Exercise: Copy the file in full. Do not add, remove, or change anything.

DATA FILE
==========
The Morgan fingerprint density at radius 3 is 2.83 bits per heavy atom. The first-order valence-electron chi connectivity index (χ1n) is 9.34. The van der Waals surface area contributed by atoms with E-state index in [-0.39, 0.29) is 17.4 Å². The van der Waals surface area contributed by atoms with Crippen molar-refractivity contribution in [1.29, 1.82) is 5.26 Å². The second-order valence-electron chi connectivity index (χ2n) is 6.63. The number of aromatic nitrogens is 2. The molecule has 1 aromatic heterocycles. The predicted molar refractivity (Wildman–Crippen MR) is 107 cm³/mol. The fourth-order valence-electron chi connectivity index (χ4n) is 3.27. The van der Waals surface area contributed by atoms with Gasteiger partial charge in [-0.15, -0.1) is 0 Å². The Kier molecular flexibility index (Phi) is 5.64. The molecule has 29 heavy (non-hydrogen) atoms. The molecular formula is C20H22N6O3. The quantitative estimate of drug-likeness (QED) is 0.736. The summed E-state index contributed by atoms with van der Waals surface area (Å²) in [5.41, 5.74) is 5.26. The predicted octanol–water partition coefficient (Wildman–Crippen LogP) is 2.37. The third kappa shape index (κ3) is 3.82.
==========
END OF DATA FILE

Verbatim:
The Morgan fingerprint density at radius 3 is 2.83 bits per heavy atom. The first-order valence-electron chi connectivity index (χ1n) is 9.34. The van der Waals surface area contributed by atoms with E-state index in [-0.39, 0.29) is 17.4 Å². The van der Waals surface area contributed by atoms with Crippen molar-refractivity contribution in [1.29, 1.82) is 5.26 Å². The second-order valence-electron chi connectivity index (χ2n) is 6.63. The number of aromatic nitrogens is 2. The molecule has 1 aromatic heterocycles. The predicted molar refractivity (Wildman–Crippen MR) is 107 cm³/mol. The fourth-order valence-electron chi connectivity index (χ4n) is 3.27. The van der Waals surface area contributed by atoms with Gasteiger partial charge in [-0.15, -0.1) is 0 Å². The Kier molecular flexibility index (Phi) is 5.64. The molecule has 29 heavy (non-hydrogen) atoms. The molecular formula is C20H22N6O3. The quantitative estimate of drug-likeness (QED) is 0.736. The summed E-state index contributed by atoms with van der Waals surface area (Å²) in [5.41, 5.74) is 5.26. The predicted octanol–water partition coefficient (Wildman–Crippen LogP) is 2.37. The third kappa shape index (κ3) is 3.82.